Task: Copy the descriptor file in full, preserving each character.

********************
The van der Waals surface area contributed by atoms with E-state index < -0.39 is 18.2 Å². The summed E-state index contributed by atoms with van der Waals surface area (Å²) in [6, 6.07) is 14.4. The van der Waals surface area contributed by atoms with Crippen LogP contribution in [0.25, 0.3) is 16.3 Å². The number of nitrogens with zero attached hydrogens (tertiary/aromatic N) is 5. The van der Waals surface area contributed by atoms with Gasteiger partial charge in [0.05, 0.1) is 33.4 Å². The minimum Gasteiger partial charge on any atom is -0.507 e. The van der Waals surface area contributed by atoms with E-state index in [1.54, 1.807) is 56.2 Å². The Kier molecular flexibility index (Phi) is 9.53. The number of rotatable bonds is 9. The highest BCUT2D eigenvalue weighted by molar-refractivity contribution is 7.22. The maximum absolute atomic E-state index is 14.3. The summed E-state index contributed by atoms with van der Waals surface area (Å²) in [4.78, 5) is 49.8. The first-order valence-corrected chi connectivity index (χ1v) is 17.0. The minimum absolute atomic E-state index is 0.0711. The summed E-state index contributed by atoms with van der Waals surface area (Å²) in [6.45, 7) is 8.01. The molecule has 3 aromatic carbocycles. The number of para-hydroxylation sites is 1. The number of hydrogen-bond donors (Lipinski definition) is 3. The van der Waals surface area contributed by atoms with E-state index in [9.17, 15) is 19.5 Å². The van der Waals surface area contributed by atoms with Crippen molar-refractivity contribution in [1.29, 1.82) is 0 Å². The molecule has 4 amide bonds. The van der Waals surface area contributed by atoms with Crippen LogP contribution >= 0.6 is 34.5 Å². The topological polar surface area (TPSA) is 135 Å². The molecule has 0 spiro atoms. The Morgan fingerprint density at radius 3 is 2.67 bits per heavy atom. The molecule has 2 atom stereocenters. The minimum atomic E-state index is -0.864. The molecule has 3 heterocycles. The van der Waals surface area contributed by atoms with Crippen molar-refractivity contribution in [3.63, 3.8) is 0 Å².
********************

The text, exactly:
The van der Waals surface area contributed by atoms with E-state index < -0.39 is 18.2 Å². The summed E-state index contributed by atoms with van der Waals surface area (Å²) in [6, 6.07) is 14.4. The van der Waals surface area contributed by atoms with Crippen LogP contribution in [0.25, 0.3) is 16.3 Å². The number of nitrogens with zero attached hydrogens (tertiary/aromatic N) is 5. The van der Waals surface area contributed by atoms with Gasteiger partial charge in [0.05, 0.1) is 33.4 Å². The minimum Gasteiger partial charge on any atom is -0.507 e. The van der Waals surface area contributed by atoms with E-state index in [1.54, 1.807) is 56.2 Å². The Kier molecular flexibility index (Phi) is 9.53. The number of rotatable bonds is 9. The highest BCUT2D eigenvalue weighted by molar-refractivity contribution is 7.22. The maximum absolute atomic E-state index is 14.3. The summed E-state index contributed by atoms with van der Waals surface area (Å²) in [4.78, 5) is 49.8. The first-order valence-corrected chi connectivity index (χ1v) is 17.0. The minimum absolute atomic E-state index is 0.0711. The summed E-state index contributed by atoms with van der Waals surface area (Å²) in [6.45, 7) is 8.01. The molecule has 3 aromatic carbocycles. The number of para-hydroxylation sites is 1. The number of hydrogen-bond donors (Lipinski definition) is 3. The van der Waals surface area contributed by atoms with E-state index in [9.17, 15) is 19.5 Å². The van der Waals surface area contributed by atoms with Crippen molar-refractivity contribution in [1.29, 1.82) is 0 Å². The molecule has 4 amide bonds. The van der Waals surface area contributed by atoms with Crippen LogP contribution >= 0.6 is 34.5 Å². The topological polar surface area (TPSA) is 135 Å². The molecule has 0 spiro atoms. The Morgan fingerprint density at radius 3 is 2.67 bits per heavy atom. The molecule has 2 atom stereocenters. The minimum atomic E-state index is -0.864. The molecule has 3 heterocycles. The van der Waals surface area contributed by atoms with Crippen molar-refractivity contribution in [3.63, 3.8) is 0 Å².